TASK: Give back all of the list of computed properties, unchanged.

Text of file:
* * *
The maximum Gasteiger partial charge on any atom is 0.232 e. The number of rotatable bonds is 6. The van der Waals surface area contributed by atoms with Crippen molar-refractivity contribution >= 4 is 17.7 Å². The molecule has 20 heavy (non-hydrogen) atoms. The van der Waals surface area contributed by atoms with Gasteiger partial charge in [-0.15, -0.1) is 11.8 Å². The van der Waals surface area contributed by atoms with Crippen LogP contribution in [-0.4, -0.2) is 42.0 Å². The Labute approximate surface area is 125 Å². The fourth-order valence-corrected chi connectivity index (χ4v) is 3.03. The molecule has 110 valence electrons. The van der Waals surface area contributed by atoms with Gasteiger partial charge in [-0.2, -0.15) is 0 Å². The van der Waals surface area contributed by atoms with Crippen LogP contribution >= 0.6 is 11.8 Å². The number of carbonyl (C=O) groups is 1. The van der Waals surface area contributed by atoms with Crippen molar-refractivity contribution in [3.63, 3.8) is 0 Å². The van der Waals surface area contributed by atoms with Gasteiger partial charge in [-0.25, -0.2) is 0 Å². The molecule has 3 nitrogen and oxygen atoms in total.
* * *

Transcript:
The maximum Gasteiger partial charge on any atom is 0.232 e. The number of rotatable bonds is 6. The van der Waals surface area contributed by atoms with Crippen molar-refractivity contribution >= 4 is 17.7 Å². The molecule has 20 heavy (non-hydrogen) atoms. The van der Waals surface area contributed by atoms with Gasteiger partial charge in [-0.15, -0.1) is 11.8 Å². The van der Waals surface area contributed by atoms with Crippen LogP contribution in [-0.4, -0.2) is 42.0 Å². The Labute approximate surface area is 125 Å². The fourth-order valence-corrected chi connectivity index (χ4v) is 3.03. The molecule has 110 valence electrons. The van der Waals surface area contributed by atoms with Gasteiger partial charge in [-0.2, -0.15) is 0 Å². The van der Waals surface area contributed by atoms with Crippen LogP contribution >= 0.6 is 11.8 Å². The number of carbonyl (C=O) groups is 1. The van der Waals surface area contributed by atoms with Crippen molar-refractivity contribution in [3.63, 3.8) is 0 Å². The van der Waals surface area contributed by atoms with Gasteiger partial charge in [-0.25, -0.2) is 0 Å². The molecule has 3 nitrogen and oxygen atoms in total.